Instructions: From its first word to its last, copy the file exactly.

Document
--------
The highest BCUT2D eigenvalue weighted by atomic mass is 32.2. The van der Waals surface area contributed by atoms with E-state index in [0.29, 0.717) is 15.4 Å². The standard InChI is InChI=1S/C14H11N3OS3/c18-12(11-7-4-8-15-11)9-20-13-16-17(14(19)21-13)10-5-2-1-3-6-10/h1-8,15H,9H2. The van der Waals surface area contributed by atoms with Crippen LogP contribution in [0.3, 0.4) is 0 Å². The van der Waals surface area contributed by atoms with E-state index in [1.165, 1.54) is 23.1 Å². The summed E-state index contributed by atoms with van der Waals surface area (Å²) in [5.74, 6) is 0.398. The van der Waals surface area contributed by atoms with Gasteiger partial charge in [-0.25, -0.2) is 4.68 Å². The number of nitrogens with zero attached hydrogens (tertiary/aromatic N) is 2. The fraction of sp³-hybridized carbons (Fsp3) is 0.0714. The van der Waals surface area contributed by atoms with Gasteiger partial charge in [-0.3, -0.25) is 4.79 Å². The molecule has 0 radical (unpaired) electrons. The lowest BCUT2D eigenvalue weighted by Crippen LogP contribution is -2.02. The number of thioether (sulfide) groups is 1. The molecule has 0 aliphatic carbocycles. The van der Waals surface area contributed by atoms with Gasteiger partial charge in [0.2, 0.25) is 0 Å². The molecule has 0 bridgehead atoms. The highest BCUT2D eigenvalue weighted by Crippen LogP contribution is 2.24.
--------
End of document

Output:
The highest BCUT2D eigenvalue weighted by atomic mass is 32.2. The van der Waals surface area contributed by atoms with E-state index in [0.29, 0.717) is 15.4 Å². The standard InChI is InChI=1S/C14H11N3OS3/c18-12(11-7-4-8-15-11)9-20-13-16-17(14(19)21-13)10-5-2-1-3-6-10/h1-8,15H,9H2. The van der Waals surface area contributed by atoms with Crippen LogP contribution in [0.3, 0.4) is 0 Å². The van der Waals surface area contributed by atoms with E-state index in [1.165, 1.54) is 23.1 Å². The summed E-state index contributed by atoms with van der Waals surface area (Å²) in [5.74, 6) is 0.398. The van der Waals surface area contributed by atoms with Gasteiger partial charge in [-0.25, -0.2) is 4.68 Å². The number of nitrogens with zero attached hydrogens (tertiary/aromatic N) is 2. The fraction of sp³-hybridized carbons (Fsp3) is 0.0714. The van der Waals surface area contributed by atoms with Gasteiger partial charge in [-0.3, -0.25) is 4.79 Å². The molecule has 0 radical (unpaired) electrons. The lowest BCUT2D eigenvalue weighted by Crippen LogP contribution is -2.02. The number of thioether (sulfide) groups is 1. The molecule has 0 aliphatic carbocycles. The van der Waals surface area contributed by atoms with Gasteiger partial charge in [0.2, 0.25) is 0 Å². The molecule has 0 bridgehead atoms. The highest BCUT2D eigenvalue weighted by Crippen LogP contribution is 2.24.